According to media reports, Latin America is one of the most violent regions in the world—a distinction it held throughout the twentieth century. The authors of Violence and Crime in Latin America contend that perceptions and representations of violence and crime directly impact such behaviors, creating profound consequences for the political and social fabric of Latin American nations.
Written by distinguished scholars of Latin American history, sociology, anthropology, and political science, the essays in this volume range from Mexico and Argentina to Colombia and Brazil in the twentieth and twenty-first centuries, addressing such issues as extralegal violence in Mexico, the myth of indigenous criminality in Guatemala, and governments’ selective blindness to violent crime in Brazil and Jamaica. The authors in this collection examine not only the social construction and political visibility of violence and crime in Latin America, but the justifications for them as well. Analytically and historically, these essays show how Latin American citizens have sanctioned criminal and violent practices and incorporated them into social relations, everyday practices, and institutional settings. At the same time, the authors explore the power struggles that inform distinctions between illegitimate versus legitimate violence.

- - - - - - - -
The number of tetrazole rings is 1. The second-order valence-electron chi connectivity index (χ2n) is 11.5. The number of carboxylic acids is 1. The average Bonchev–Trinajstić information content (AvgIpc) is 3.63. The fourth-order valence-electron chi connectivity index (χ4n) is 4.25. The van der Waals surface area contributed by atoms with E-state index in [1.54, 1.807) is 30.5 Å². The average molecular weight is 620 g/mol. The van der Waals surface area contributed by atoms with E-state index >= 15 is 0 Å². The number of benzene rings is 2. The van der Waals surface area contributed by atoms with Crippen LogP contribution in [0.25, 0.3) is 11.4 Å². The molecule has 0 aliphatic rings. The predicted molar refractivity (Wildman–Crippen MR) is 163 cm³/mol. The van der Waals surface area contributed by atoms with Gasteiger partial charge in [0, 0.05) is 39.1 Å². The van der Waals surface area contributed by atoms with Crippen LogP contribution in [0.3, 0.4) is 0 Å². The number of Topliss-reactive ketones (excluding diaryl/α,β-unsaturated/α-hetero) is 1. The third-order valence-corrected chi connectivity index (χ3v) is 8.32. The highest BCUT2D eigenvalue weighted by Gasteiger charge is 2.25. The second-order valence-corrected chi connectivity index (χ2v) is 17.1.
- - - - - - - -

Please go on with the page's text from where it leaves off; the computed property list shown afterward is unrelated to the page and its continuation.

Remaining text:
Violence and Crime in Latin America makes a substantive contribution to understanding a key problem facing Latin America today. In its historical depth and ethnographic reach, this original and thought-provoking volume enhances our understanding of crime and violence throughout the Western Hemisphere.